Your doctor will tell you how much of this medicine to use and how often. Do not use more medicine or use it more often than your doctor tells you to.
Isuprel® is a liquid that is inhaled with a device called a nebulizer. The nebulizer turns the medicine into a fine mist that you breathe in through your mouth and to your lungs. Your caregiver will show you how to use your nebulizer.
Isuprel Mistometer® is inhaled with a device called a metered-dose inhaler. The inhaler fits on the medicine canister and turns the medicine into a fine spray that you breathe in through your mouth and to your lungs. You may be told to use a spacer, which is a tube that is placed between the inhaler and your mouth. Your caregiver will show you how to use your inhaler and the spacer (if needed).
This medicine comes with patient instructions about how to use the inhaler devices. Read and follow these instructions carefully. Ask your doctor or pharmacist if you have any questions about how to use the inhaler.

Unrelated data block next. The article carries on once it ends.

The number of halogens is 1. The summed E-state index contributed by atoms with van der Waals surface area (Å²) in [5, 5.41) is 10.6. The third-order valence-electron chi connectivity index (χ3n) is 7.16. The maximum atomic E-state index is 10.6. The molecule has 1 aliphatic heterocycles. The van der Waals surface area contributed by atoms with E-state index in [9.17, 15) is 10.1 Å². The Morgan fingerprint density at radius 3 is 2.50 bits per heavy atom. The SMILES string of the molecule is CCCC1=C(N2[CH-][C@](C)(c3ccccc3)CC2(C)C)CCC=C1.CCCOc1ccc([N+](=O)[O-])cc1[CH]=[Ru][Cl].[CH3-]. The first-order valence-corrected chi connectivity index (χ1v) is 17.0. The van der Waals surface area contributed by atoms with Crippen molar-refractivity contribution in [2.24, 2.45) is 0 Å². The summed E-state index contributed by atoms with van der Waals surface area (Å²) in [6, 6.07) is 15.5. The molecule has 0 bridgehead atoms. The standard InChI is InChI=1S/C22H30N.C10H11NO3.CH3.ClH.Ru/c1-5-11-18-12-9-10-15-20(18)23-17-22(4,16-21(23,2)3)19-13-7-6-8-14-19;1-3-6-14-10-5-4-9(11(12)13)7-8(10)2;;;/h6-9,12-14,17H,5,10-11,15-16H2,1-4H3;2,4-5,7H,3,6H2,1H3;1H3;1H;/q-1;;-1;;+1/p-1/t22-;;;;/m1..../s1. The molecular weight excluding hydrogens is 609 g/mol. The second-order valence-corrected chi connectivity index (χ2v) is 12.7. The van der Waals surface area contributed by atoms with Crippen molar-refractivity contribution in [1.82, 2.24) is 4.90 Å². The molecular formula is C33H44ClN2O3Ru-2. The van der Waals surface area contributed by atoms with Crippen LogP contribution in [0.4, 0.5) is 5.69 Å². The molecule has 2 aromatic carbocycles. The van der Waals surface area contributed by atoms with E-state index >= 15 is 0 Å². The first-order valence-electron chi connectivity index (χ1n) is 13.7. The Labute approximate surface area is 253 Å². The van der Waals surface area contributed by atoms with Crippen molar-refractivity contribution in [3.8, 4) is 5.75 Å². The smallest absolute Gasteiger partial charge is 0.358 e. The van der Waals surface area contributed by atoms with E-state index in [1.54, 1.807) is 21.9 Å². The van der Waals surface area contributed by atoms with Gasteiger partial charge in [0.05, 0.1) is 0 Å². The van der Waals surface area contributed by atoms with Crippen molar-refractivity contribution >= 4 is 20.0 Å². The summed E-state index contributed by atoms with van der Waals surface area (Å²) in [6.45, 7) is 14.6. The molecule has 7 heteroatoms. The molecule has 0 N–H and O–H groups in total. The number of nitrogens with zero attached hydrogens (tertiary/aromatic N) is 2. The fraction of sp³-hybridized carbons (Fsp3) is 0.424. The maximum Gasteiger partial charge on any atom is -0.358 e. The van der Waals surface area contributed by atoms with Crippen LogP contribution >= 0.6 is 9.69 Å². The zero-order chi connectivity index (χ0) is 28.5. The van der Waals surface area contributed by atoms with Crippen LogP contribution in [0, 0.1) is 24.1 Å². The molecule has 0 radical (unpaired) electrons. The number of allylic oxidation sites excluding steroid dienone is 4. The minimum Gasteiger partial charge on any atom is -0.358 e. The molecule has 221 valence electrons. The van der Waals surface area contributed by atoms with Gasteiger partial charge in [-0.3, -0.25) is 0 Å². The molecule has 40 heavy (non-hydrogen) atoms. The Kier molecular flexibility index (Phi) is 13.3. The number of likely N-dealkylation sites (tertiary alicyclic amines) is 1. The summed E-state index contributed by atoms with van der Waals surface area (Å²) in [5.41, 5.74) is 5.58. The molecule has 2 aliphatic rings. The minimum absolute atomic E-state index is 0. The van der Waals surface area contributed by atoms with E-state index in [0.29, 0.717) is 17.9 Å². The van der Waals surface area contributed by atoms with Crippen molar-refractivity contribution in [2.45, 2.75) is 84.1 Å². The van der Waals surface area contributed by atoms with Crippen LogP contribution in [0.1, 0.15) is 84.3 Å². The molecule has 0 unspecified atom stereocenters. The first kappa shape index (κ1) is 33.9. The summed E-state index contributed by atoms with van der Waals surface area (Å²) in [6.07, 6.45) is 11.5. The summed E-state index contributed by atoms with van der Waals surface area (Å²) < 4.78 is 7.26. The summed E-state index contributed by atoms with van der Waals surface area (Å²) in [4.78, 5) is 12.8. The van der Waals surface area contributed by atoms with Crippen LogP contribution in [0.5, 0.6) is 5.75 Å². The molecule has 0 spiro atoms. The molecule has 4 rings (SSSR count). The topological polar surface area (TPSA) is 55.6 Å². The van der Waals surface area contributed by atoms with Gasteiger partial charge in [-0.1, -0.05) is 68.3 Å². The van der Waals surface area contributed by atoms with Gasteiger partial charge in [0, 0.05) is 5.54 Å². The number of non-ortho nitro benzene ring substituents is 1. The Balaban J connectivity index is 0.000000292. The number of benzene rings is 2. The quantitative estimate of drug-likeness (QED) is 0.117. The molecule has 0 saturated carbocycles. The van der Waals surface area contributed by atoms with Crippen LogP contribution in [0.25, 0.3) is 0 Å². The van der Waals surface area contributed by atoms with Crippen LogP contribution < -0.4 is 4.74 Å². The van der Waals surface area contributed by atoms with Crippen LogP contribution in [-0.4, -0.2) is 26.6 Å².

Never share your medicine with anyone.
If a dose is missed:
If you miss a dose or forget to use your medicine, use it as soon as you can. If it is almost time for your next dose, wait until then to use the medicine and skip the missed dose.
Do not use extra medicine to make up for a missed dose.
Ask your doctor or pharmacist before using any other medicine, including over-the-counter medicines, vitamins, and herbal products.
Make sure your doctor knows if you are also using digoxin (Lanoxin®), entacapone (Comtan®), or any blood pressure medicines or diuretics (water pills). Tell your doctor if you have used medicine for depression such as amitriptyline or an MAO inhibitor (Eldepryl®, Marplan®, Nardil®, Parnate®) within the past 2 weeks.
This medicine should not be used together with similar inhaled medicines such as salmeterol (Advair®, Serevent®), levalbuterol (Xopenex?), metaproterenol (Alupent®), albuterol (Proventil®, Ventolin®), pirbuterol (Maxair®), or terbutaline (Brethaire®).
Make sure your doctor knows if you are pregnant or breastfeeding, or if you have diabetes, heart disease, heart rhythm problems, high blood pressure, overactive thyroid, or seizures.
Your doctor may order other medicines for you to take to treat and control your asthma. Take all of your medicines as your doctor ordered. If you use any type of corticosteroid medicine to control your asthma, keep using it as ordered by your doctor. This includes corticosteroid medicines that are taken by mouth or inhaled (such as prednisone, Azmacort®, Deltasone®, Flovent®).
If any of your asthma medicines do not seem to be working as well as usual, call your doctor right away. Do not change your doses or stop using your medicines without asking your doctor.